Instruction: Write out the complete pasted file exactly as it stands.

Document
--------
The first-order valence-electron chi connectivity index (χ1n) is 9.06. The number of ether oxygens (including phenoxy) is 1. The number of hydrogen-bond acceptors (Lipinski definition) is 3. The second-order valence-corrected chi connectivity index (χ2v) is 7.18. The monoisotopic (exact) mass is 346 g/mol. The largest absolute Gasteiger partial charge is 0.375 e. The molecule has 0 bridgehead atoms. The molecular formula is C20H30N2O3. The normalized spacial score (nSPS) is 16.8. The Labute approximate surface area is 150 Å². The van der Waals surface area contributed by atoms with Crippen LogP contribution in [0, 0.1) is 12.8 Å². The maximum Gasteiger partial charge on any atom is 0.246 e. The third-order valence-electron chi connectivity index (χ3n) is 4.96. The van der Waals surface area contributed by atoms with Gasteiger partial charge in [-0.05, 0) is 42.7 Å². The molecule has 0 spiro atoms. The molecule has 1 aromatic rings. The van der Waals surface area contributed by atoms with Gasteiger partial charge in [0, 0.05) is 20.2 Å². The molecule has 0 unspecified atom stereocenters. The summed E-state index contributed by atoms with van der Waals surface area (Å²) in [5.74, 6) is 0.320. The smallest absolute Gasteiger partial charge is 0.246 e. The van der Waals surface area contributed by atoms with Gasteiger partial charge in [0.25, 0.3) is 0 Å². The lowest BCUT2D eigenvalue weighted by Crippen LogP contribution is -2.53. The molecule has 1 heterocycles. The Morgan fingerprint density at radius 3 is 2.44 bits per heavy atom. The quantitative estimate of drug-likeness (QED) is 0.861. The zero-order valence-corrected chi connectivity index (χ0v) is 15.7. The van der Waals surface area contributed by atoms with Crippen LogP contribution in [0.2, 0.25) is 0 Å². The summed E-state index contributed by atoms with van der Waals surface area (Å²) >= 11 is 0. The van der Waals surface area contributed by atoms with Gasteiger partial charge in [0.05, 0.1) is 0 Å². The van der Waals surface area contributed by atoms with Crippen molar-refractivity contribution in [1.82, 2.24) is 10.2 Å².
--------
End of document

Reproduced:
The first-order valence-electron chi connectivity index (χ1n) is 9.06. The number of ether oxygens (including phenoxy) is 1. The number of hydrogen-bond acceptors (Lipinski definition) is 3. The second-order valence-corrected chi connectivity index (χ2v) is 7.18. The monoisotopic (exact) mass is 346 g/mol. The largest absolute Gasteiger partial charge is 0.375 e. The molecule has 0 bridgehead atoms. The molecular formula is C20H30N2O3. The normalized spacial score (nSPS) is 16.8. The Labute approximate surface area is 150 Å². The van der Waals surface area contributed by atoms with Crippen LogP contribution in [0, 0.1) is 12.8 Å². The maximum Gasteiger partial charge on any atom is 0.246 e. The third-order valence-electron chi connectivity index (χ3n) is 4.96. The van der Waals surface area contributed by atoms with Gasteiger partial charge in [-0.05, 0) is 42.7 Å². The molecule has 0 spiro atoms. The molecule has 1 aromatic rings. The van der Waals surface area contributed by atoms with Gasteiger partial charge in [0, 0.05) is 20.2 Å². The molecule has 0 unspecified atom stereocenters. The summed E-state index contributed by atoms with van der Waals surface area (Å²) in [5.74, 6) is 0.320. The smallest absolute Gasteiger partial charge is 0.246 e. The van der Waals surface area contributed by atoms with Gasteiger partial charge in [0.25, 0.3) is 0 Å². The lowest BCUT2D eigenvalue weighted by Crippen LogP contribution is -2.53. The molecule has 1 heterocycles. The Morgan fingerprint density at radius 3 is 2.44 bits per heavy atom. The quantitative estimate of drug-likeness (QED) is 0.861. The zero-order valence-corrected chi connectivity index (χ0v) is 15.7. The van der Waals surface area contributed by atoms with Crippen LogP contribution in [0.2, 0.25) is 0 Å². The summed E-state index contributed by atoms with van der Waals surface area (Å²) >= 11 is 0. The van der Waals surface area contributed by atoms with Gasteiger partial charge in [0.05, 0.1) is 0 Å². The van der Waals surface area contributed by atoms with Crippen molar-refractivity contribution in [1.82, 2.24) is 10.2 Å².